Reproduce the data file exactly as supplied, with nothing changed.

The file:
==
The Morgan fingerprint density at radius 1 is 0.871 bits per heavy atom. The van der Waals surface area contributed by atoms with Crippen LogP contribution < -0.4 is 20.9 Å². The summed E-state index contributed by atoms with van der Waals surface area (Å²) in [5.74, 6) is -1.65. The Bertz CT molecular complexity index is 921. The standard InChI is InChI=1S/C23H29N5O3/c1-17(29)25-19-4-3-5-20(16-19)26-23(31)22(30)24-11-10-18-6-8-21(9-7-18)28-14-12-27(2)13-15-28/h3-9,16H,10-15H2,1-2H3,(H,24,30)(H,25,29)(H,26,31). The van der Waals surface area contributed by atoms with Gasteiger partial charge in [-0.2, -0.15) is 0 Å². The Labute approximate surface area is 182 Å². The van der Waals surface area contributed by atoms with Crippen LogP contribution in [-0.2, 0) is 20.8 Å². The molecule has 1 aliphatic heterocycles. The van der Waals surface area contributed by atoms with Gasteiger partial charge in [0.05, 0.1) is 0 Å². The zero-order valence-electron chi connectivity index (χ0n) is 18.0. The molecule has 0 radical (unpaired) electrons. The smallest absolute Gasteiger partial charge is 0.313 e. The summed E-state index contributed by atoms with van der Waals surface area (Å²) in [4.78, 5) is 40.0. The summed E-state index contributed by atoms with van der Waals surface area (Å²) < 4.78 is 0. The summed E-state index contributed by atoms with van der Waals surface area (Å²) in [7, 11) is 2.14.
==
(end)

The Morgan fingerprint density at radius 1 is 0.871 bits per heavy atom. The van der Waals surface area contributed by atoms with Crippen LogP contribution < -0.4 is 20.9 Å². The summed E-state index contributed by atoms with van der Waals surface area (Å²) in [5.74, 6) is -1.65. The Bertz CT molecular complexity index is 921. The standard InChI is InChI=1S/C23H29N5O3/c1-17(29)25-19-4-3-5-20(16-19)26-23(31)22(30)24-11-10-18-6-8-21(9-7-18)28-14-12-27(2)13-15-28/h3-9,16H,10-15H2,1-2H3,(H,24,30)(H,25,29)(H,26,31). The van der Waals surface area contributed by atoms with Gasteiger partial charge in [-0.2, -0.15) is 0 Å². The Labute approximate surface area is 182 Å². The van der Waals surface area contributed by atoms with Crippen LogP contribution in [-0.2, 0) is 20.8 Å². The molecule has 1 aliphatic heterocycles. The van der Waals surface area contributed by atoms with Gasteiger partial charge in [0.05, 0.1) is 0 Å². The zero-order valence-electron chi connectivity index (χ0n) is 18.0. The molecule has 0 radical (unpaired) electrons. The smallest absolute Gasteiger partial charge is 0.313 e. The summed E-state index contributed by atoms with van der Waals surface area (Å²) in [4.78, 5) is 40.0. The summed E-state index contributed by atoms with van der Waals surface area (Å²) < 4.78 is 0. The summed E-state index contributed by atoms with van der Waals surface area (Å²) in [7, 11) is 2.14.